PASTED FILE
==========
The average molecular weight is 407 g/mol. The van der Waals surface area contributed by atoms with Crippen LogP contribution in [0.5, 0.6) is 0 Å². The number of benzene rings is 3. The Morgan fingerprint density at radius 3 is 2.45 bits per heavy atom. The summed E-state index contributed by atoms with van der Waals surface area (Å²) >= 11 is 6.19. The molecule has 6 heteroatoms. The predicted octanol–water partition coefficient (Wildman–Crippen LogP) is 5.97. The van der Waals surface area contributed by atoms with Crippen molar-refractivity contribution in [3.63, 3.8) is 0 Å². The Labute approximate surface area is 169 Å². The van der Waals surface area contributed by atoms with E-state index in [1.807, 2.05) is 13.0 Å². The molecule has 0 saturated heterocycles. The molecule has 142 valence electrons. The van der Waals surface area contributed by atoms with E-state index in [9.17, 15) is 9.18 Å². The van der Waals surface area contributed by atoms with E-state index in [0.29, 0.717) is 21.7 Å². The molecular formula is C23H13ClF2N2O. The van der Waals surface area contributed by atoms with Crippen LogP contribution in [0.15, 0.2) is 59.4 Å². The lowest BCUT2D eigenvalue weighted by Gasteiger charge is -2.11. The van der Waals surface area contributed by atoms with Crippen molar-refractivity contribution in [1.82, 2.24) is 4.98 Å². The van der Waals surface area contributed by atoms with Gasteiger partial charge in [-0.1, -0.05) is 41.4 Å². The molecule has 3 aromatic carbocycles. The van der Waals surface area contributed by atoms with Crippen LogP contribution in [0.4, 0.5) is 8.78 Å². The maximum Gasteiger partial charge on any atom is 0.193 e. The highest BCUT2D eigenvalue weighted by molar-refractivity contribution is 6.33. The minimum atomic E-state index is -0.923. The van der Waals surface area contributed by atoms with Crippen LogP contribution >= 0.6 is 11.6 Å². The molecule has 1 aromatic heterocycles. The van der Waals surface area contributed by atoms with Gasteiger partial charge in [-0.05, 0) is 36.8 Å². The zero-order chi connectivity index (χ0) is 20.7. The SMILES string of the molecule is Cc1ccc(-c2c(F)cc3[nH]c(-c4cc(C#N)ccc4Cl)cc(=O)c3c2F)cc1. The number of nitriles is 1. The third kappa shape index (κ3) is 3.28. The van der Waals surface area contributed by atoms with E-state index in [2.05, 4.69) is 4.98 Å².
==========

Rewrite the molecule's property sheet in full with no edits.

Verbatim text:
The average molecular weight is 407 g/mol. The van der Waals surface area contributed by atoms with Crippen LogP contribution in [0.5, 0.6) is 0 Å². The number of benzene rings is 3. The Morgan fingerprint density at radius 3 is 2.45 bits per heavy atom. The summed E-state index contributed by atoms with van der Waals surface area (Å²) >= 11 is 6.19. The molecule has 6 heteroatoms. The predicted octanol–water partition coefficient (Wildman–Crippen LogP) is 5.97. The van der Waals surface area contributed by atoms with Crippen molar-refractivity contribution in [3.63, 3.8) is 0 Å². The Labute approximate surface area is 169 Å². The van der Waals surface area contributed by atoms with E-state index in [1.807, 2.05) is 13.0 Å². The molecule has 0 saturated heterocycles. The molecule has 142 valence electrons. The van der Waals surface area contributed by atoms with E-state index in [9.17, 15) is 9.18 Å². The van der Waals surface area contributed by atoms with E-state index in [0.29, 0.717) is 21.7 Å². The molecular formula is C23H13ClF2N2O. The van der Waals surface area contributed by atoms with Crippen LogP contribution in [0.15, 0.2) is 59.4 Å². The lowest BCUT2D eigenvalue weighted by Gasteiger charge is -2.11. The van der Waals surface area contributed by atoms with Crippen molar-refractivity contribution in [1.82, 2.24) is 4.98 Å². The van der Waals surface area contributed by atoms with Gasteiger partial charge in [-0.1, -0.05) is 41.4 Å². The molecule has 3 aromatic carbocycles. The van der Waals surface area contributed by atoms with Crippen LogP contribution in [0.4, 0.5) is 8.78 Å². The maximum Gasteiger partial charge on any atom is 0.193 e. The highest BCUT2D eigenvalue weighted by molar-refractivity contribution is 6.33. The minimum atomic E-state index is -0.923. The van der Waals surface area contributed by atoms with Crippen LogP contribution >= 0.6 is 11.6 Å². The molecule has 1 aromatic heterocycles. The van der Waals surface area contributed by atoms with Gasteiger partial charge in [-0.05, 0) is 36.8 Å². The zero-order chi connectivity index (χ0) is 20.7. The SMILES string of the molecule is Cc1ccc(-c2c(F)cc3[nH]c(-c4cc(C#N)ccc4Cl)cc(=O)c3c2F)cc1. The number of nitriles is 1. The third kappa shape index (κ3) is 3.28. The van der Waals surface area contributed by atoms with E-state index in [2.05, 4.69) is 4.98 Å².